Contraception Family Planning

Taking Control of Your Birth Control

You need a reliable, safe, hassle-free method of contraception. Thanks to developments in contraceptive technology, women have more choices than ever when it comes to contraception and family planning.

The birth control pill remains at the top of the list of birth control options. Pills are synthetic combinations of the two primary female hormones- estrogen and progesterone. Oral contraceptives have been around since the 1950’s, but today’s “Pill” contains much lower doses of estrogen, thereby decreasing side effects while preventing pregnancy. With oral contraceptives, you can opt for a shorter, lighter period by choosing a pill that has a dose pack containing 24 hormonal pills with 4 placebos. Or you can opt to say ‘goodbye’ to your menstrual cycle for several months since there are pills that allow a period only 4 times a year. For women who suffer from severe cycles or menstrual migraines, these pills add quality days to each month.
The biggest ‘downside’ of the birth control pill is the fact that you must remember to take it at approximately the same time each day.

Due to a specific IUD used in the 1970’s that caused serious side effects, all IUD’s developed a bad reputation. However, there are two safe and effective IUD’s to choose from today. Both types of IUD’s are inserted during an in-office procedure and effectively prevent pregnancy by interrupting the movement of sperm. The Paraguard uses copper as its method of action, and is effective for up to 10 years. The Mirena slowly releases progesterone into your uterus and can remain in place for about 5 years.

Nexplanon is the ‘newest’ of all forms of birth control. Nexplanon is a single flexible rod, measuring about the size of a matchstick, that is inserted just under the skin of the upper arm during a quick in-office procedure. Nexplanon releases a small dose of the hormone progesterone that provides reliable birth control for up to 3 years.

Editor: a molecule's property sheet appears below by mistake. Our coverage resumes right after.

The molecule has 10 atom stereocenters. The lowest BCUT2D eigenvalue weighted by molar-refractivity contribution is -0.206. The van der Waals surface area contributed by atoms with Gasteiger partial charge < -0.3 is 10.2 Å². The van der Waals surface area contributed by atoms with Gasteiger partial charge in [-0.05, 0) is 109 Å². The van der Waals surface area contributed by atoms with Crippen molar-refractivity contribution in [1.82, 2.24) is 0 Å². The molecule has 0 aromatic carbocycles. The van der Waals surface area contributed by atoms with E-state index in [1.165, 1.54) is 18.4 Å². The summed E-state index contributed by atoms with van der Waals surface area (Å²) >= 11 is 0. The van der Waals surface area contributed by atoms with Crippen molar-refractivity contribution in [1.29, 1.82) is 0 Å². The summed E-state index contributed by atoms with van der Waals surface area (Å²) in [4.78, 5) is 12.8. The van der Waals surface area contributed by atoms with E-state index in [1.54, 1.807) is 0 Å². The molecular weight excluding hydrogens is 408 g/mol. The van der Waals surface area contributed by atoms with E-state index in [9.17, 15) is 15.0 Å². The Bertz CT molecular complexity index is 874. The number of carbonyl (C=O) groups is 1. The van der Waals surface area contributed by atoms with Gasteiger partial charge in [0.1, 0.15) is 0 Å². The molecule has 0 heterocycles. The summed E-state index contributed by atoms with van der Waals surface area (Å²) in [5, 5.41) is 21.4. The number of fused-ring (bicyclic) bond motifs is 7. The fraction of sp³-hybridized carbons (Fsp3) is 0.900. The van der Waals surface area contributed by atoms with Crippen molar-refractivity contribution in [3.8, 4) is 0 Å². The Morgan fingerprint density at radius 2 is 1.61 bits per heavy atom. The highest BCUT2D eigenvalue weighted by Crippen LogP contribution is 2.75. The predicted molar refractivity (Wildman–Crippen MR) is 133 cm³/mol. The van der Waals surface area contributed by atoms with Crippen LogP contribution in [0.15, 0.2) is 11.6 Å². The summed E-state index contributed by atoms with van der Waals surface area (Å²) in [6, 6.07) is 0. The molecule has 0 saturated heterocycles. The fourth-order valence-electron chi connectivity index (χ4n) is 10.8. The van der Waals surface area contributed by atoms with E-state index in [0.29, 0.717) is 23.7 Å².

Depo-Provera is an injection of the hormone progesterone. It is given intra-muscularly into the upper arm or hip, preventing pregnancy for 12 weeks. It is a safe and effective method of birth control but requires a visit to our office every three months.

Nuvaring is a flexible 5 centimeter ring that you insert into your vagina yourself, where it remains for 21 days. Then, you remove it for seven ‘ring-free’ days while you have your period. The Nuvaring releases the same hormones as the birth control pill, estrogen and progesterone, into your body via the tissue of the vagina.

“The Patch” is a square 1 ½ inch by 1 ½ inch “band-aid” that can be worn on the outer area of the forearm, on your back shoulder area, or “hidden” below your bikini line. The patch contains estrogen and progesterone which is absorbed into your system through your skin. You wear one patch per week for three weeks, then go “patchless” for one week.

The barrier method requires almost no pre-planning, except for purchasing your barrier of choice ahead of time. Types of barriers include male condoms, female condoms, spermicides, cervical caps, contraceptive sponges and diaphragms. Male condoms are the most common and, on average, are effective 85 times out of 100.

Permanent methods of birth control are effected by surgically closing the fallopian tubes in a woman (commonly referred to as “getting the tubes tied”, or medically as tubal ligation) and/or the tubes that carry sperm in a man (vasectomy).

The most high-maintenance and risky of all methods, Natural Family Planning (NFP) requires a woman to pay close attention to her body, keeping track of her body temperature and cervical mucus daily to track ovulation. During each period of ovulation – usually seven to 10 days in length – abstinence is imperative.

We look forward to helping you select the contraceptive that best meets your needs and providing the education and healthcare services necessary for safe, effective birth control.